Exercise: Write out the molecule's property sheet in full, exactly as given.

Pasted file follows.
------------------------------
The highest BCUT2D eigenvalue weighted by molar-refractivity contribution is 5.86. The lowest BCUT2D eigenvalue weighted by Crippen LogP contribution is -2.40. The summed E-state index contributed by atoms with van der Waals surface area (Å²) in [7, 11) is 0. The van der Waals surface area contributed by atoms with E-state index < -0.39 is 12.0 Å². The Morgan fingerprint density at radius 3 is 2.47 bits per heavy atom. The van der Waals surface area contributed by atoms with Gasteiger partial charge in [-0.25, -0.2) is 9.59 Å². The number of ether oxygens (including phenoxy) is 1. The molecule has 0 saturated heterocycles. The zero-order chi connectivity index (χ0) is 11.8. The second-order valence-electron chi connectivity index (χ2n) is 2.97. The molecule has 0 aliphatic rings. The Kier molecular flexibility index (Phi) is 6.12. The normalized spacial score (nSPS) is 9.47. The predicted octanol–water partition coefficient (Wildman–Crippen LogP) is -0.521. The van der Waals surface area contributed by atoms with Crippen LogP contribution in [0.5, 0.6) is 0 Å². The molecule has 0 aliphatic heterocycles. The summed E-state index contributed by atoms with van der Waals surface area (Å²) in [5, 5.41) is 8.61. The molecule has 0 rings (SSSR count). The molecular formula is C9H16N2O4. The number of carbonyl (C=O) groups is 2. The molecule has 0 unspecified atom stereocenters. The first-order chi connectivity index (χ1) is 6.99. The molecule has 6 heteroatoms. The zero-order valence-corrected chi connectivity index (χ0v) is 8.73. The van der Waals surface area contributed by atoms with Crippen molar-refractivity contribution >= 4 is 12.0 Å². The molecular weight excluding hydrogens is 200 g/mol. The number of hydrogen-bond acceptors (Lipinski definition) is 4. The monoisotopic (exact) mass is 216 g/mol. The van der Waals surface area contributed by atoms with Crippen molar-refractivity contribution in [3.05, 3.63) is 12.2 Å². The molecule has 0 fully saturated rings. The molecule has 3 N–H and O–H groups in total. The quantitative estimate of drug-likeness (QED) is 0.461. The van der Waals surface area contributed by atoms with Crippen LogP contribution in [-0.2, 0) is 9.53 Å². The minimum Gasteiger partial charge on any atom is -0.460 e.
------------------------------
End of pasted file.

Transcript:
The highest BCUT2D eigenvalue weighted by molar-refractivity contribution is 5.86. The lowest BCUT2D eigenvalue weighted by Crippen LogP contribution is -2.40. The summed E-state index contributed by atoms with van der Waals surface area (Å²) in [7, 11) is 0. The van der Waals surface area contributed by atoms with E-state index < -0.39 is 12.0 Å². The Morgan fingerprint density at radius 3 is 2.47 bits per heavy atom. The van der Waals surface area contributed by atoms with Gasteiger partial charge in [-0.25, -0.2) is 9.59 Å². The number of ether oxygens (including phenoxy) is 1. The molecule has 0 saturated heterocycles. The zero-order chi connectivity index (χ0) is 11.8. The second-order valence-electron chi connectivity index (χ2n) is 2.97. The molecule has 0 aliphatic rings. The Kier molecular flexibility index (Phi) is 6.12. The normalized spacial score (nSPS) is 9.47. The predicted octanol–water partition coefficient (Wildman–Crippen LogP) is -0.521. The van der Waals surface area contributed by atoms with Crippen LogP contribution in [0.5, 0.6) is 0 Å². The molecule has 0 aliphatic heterocycles. The summed E-state index contributed by atoms with van der Waals surface area (Å²) in [5, 5.41) is 8.61. The molecule has 0 rings (SSSR count). The molecular formula is C9H16N2O4. The number of carbonyl (C=O) groups is 2. The molecule has 0 unspecified atom stereocenters. The first-order chi connectivity index (χ1) is 6.99. The molecule has 6 heteroatoms. The zero-order valence-corrected chi connectivity index (χ0v) is 8.73. The van der Waals surface area contributed by atoms with Crippen molar-refractivity contribution >= 4 is 12.0 Å². The molecular weight excluding hydrogens is 200 g/mol. The number of hydrogen-bond acceptors (Lipinski definition) is 4. The monoisotopic (exact) mass is 216 g/mol. The van der Waals surface area contributed by atoms with Crippen molar-refractivity contribution in [3.05, 3.63) is 12.2 Å². The molecule has 0 fully saturated rings. The molecule has 3 N–H and O–H groups in total. The quantitative estimate of drug-likeness (QED) is 0.461. The van der Waals surface area contributed by atoms with Crippen LogP contribution in [-0.2, 0) is 9.53 Å². The minimum Gasteiger partial charge on any atom is -0.460 e.